France reports over 10,000 new coronavirus cases in record surge

The grim number – 10, 561 – serves to underscore the resurgence of the virus in France, as countries across the continent also grapple with growing caseloads and numbers admitted to hospital.

More than 10,500 coronavirus cases were reported in France on Saturday, a new daily record. The previous record of 9,843 infections was set just two days previously.

French health health authorities reported that 772 clusters were being investigated, an increase of 86 in the past 24 hours.

Over the past week, 2,432 people have been admitted to hospital with the virus, including 417 who are in intensive care.

The death toll in hospitals and nursing homes rose by 17 to 30,910 over the past day.

In response to Thursday’s record rise in new cases, France’s government outlined additional measures to avert a return to the general lockdown put in place earlier in the year.

Prime minister Jean Castex promised steps to speed up tests and toughen local measures in high-infection zones.

France’s testing capacity last week rose to 1 million per week, compared with just a fraction of that at the start of the pandemic. It has carried out less than 6 million tests in total since the virus first hit.

Mr Castex, who came out of self-isolation on Saturday after coming into contact with someone infected with the virus, said the pandemic in France is “obviously worsening”.

“For the first time in many weeks, we are noting a substantial increase in the number of hospitalised people,” Mr Castex said on Friday.

And in Marseille, which has emerged as a hotspot, doctors sounded the alarm after all 70 intensive care beds in the city and the surrounding Bouches-du-Rhone region became occupied by Tuesday.

The number of ICU virus patients in the region has doubled in the past 10 days and now surpasses 100.

The region’s hospitals are re-activating emergency measures put in place when the pandemic first hit, and having run out of space have been forced to put people in units meant for non-virus patients instead.

“In March, April and May we were able to absorb the epidemic wave by abandoning other hospital care activities, and today what is at stake is being able to continue treating every other patient while being able to face the epidemic,” Laveran Military Training Hospital’s chief doctor told The Associated Press, describing it as a battle on two fronts.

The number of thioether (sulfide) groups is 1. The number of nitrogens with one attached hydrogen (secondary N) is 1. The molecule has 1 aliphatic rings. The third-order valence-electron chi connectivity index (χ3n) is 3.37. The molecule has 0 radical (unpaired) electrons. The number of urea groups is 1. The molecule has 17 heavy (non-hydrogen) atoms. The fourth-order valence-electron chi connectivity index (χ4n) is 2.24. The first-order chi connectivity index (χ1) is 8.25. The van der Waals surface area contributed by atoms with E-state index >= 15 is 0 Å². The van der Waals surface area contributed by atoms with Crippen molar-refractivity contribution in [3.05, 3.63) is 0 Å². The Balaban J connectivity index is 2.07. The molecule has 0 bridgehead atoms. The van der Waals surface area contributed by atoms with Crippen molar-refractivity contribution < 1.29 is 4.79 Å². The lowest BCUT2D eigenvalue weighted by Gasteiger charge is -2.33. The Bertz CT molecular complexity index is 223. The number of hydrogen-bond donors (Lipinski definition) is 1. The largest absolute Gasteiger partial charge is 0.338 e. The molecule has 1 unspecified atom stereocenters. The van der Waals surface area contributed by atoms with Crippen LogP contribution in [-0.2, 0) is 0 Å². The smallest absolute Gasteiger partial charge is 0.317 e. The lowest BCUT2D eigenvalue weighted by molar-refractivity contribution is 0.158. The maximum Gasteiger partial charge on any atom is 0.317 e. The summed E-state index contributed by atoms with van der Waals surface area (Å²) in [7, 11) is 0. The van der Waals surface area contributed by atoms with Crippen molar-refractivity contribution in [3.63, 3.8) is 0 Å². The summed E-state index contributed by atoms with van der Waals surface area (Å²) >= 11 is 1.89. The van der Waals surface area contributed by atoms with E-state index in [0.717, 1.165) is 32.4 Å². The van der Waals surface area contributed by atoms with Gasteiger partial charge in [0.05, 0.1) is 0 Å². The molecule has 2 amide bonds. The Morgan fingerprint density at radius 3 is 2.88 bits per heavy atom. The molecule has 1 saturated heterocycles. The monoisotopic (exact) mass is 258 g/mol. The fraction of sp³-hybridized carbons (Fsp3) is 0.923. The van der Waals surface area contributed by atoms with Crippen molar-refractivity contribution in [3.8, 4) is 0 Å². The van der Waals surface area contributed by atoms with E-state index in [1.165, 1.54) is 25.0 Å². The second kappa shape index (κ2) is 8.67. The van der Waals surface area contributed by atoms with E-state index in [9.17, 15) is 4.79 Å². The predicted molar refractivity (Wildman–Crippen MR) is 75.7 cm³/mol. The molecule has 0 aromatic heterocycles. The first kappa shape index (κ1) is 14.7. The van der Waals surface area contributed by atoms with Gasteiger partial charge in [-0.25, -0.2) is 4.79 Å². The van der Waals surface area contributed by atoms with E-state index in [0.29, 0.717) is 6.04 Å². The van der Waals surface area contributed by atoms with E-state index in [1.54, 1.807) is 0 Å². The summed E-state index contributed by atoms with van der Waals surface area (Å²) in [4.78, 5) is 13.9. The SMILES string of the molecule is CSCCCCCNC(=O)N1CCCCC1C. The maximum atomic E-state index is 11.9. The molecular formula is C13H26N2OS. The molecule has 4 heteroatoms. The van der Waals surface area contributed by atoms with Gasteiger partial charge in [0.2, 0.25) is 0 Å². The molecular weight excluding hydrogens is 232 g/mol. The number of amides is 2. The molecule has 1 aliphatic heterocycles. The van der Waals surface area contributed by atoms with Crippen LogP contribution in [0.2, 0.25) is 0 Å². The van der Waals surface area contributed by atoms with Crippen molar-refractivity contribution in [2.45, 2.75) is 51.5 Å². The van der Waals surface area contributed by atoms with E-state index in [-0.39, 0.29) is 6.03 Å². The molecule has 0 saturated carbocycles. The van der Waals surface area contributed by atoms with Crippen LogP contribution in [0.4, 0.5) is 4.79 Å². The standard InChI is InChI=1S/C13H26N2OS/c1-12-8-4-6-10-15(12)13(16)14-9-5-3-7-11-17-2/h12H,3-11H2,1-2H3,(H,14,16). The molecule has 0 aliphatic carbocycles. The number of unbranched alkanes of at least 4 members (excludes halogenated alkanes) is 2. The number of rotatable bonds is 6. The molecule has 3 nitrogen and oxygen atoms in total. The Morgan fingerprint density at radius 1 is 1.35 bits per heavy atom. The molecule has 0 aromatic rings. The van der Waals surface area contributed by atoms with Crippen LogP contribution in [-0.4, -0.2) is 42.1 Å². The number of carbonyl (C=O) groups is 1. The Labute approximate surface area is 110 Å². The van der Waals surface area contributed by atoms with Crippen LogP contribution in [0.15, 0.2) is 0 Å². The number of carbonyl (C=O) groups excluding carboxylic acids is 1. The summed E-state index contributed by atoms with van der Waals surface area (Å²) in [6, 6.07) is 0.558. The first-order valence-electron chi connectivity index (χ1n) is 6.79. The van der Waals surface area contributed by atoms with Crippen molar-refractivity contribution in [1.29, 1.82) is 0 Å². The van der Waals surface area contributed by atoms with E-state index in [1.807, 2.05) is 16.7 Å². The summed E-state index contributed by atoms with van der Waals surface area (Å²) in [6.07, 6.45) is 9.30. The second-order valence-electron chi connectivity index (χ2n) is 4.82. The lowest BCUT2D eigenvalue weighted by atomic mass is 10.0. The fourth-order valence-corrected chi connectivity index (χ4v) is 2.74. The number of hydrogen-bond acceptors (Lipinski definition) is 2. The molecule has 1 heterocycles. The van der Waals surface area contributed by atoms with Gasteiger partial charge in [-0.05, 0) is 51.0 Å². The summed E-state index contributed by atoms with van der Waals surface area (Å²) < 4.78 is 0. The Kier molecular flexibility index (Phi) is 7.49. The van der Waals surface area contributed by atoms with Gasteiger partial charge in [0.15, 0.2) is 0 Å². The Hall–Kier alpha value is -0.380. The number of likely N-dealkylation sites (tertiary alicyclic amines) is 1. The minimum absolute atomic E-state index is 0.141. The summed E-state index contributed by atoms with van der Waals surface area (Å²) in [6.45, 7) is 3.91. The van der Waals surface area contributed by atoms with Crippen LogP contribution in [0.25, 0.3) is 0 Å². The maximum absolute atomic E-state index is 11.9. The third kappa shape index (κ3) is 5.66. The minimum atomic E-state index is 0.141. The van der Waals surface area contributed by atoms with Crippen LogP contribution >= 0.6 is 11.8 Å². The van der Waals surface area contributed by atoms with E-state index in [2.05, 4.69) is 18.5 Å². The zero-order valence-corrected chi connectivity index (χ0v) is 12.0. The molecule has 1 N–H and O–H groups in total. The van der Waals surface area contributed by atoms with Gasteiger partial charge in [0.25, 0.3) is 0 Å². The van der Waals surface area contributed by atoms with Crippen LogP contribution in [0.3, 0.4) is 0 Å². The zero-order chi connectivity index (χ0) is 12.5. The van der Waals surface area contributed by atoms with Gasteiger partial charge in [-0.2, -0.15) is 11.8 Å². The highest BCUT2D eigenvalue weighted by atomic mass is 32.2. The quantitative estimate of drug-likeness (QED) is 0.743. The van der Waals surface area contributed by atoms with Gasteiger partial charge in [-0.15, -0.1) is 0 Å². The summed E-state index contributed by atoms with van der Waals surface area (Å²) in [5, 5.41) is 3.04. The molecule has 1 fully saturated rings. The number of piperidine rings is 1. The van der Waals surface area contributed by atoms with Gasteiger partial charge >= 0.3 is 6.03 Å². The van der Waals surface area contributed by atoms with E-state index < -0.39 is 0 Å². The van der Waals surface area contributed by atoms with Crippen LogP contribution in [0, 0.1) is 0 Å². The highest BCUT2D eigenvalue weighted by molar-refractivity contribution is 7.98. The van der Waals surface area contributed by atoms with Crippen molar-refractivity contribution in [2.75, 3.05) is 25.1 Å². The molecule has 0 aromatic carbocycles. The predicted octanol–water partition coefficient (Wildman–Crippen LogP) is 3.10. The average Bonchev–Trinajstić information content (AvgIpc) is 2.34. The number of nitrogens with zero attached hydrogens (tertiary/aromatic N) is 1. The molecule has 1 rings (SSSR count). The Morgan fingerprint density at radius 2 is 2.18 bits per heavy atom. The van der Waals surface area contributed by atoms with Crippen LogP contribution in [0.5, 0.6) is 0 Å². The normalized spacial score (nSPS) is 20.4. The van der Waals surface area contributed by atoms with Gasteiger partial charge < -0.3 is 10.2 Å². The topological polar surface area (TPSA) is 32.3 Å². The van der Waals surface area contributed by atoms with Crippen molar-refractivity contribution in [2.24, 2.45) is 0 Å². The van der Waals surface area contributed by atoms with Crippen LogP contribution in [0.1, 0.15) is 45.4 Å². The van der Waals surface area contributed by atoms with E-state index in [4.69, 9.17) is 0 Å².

On the whole, French authorities say they’re better-prepared this time than in March, when infections quickly skyrocketed and the military intervened to transport patients and build France’s first-ever peacetime field hospital.

France’s rise in cases has been subject to comparisons across the Channel, where the UK is witnessing daily infections on a level not seen since May.

England’s chief medical officer Chris Whitty held France up as an example not to follow as he lent further justification for Boris Johnson’s new “rule of six” restrictions.

Coronavirus cases increasing ‘rapidly’ among young people, Chris Whitty warns

Aided by graphs showing case numbers in the UK, France, Spain and Belgium, Professor Whitty said: “What you can see is we’re following a pattern extremely similar to the one France followed, and in France that rate has continue to go up. The same is true in Spain.

“But in Belgium the same sort of graph was happening but then they took decisive action and at that point rates stabilised and started to come down.

“It’s clear indication that if you act rapidly and decisively when these changes are happening there’s a good chance of bringing the rates back down under control.”

His comments were echoed by former chief scientific adviser Sage member Sir Mark Walport as he warned the UK was “on the edge of losing control” of the virus.

“You’ve only got to look across the Channel to see what’s happening in France, what’s happening in Spain,” he told BBC Radio 4’s Today programme:

He added: “The short answer is the only way to stop the spread of this infection is to reduce the number of people we all come into contact with, that lowers the risk.

“It’s a very, very fine balancing act, it’s very important to get youngsters back to school, people to university, but it means we’re going to have to hold back our contacts in other areas.”

The professor said he was “definitely” still working from home, adding: “Where people can work from home, there’s an extremely strong argument that they should do so.”

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